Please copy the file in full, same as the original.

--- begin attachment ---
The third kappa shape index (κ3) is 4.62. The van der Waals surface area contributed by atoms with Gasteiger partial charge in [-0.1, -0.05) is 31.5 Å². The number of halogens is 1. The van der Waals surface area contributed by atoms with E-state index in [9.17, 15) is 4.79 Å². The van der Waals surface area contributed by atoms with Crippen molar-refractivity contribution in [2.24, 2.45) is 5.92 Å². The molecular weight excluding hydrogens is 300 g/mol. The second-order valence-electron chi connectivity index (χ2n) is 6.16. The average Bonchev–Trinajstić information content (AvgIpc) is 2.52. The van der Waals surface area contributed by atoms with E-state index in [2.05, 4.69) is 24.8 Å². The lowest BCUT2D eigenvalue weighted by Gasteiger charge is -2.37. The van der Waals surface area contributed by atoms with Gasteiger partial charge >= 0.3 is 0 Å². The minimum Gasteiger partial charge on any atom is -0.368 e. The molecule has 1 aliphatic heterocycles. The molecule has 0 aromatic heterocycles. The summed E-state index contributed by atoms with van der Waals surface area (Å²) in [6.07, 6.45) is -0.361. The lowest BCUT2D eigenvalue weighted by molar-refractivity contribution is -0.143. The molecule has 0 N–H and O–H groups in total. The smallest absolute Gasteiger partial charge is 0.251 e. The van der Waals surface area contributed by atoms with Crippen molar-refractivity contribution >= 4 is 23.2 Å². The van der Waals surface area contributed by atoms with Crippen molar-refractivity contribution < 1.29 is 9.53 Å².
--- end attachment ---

The third kappa shape index (κ3) is 4.62. The van der Waals surface area contributed by atoms with Gasteiger partial charge in [-0.1, -0.05) is 31.5 Å². The number of halogens is 1. The van der Waals surface area contributed by atoms with E-state index in [9.17, 15) is 4.79 Å². The van der Waals surface area contributed by atoms with Crippen molar-refractivity contribution in [2.24, 2.45) is 5.92 Å². The molecular weight excluding hydrogens is 300 g/mol. The second-order valence-electron chi connectivity index (χ2n) is 6.16. The average Bonchev–Trinajstić information content (AvgIpc) is 2.52. The van der Waals surface area contributed by atoms with E-state index in [2.05, 4.69) is 24.8 Å². The lowest BCUT2D eigenvalue weighted by Gasteiger charge is -2.37. The van der Waals surface area contributed by atoms with Gasteiger partial charge >= 0.3 is 0 Å². The minimum Gasteiger partial charge on any atom is -0.368 e. The molecule has 1 aliphatic heterocycles. The molecule has 0 aromatic heterocycles. The summed E-state index contributed by atoms with van der Waals surface area (Å²) in [6.07, 6.45) is -0.361. The lowest BCUT2D eigenvalue weighted by molar-refractivity contribution is -0.143. The molecule has 0 N–H and O–H groups in total. The smallest absolute Gasteiger partial charge is 0.251 e. The van der Waals surface area contributed by atoms with Crippen molar-refractivity contribution >= 4 is 23.2 Å². The van der Waals surface area contributed by atoms with Crippen molar-refractivity contribution < 1.29 is 9.53 Å².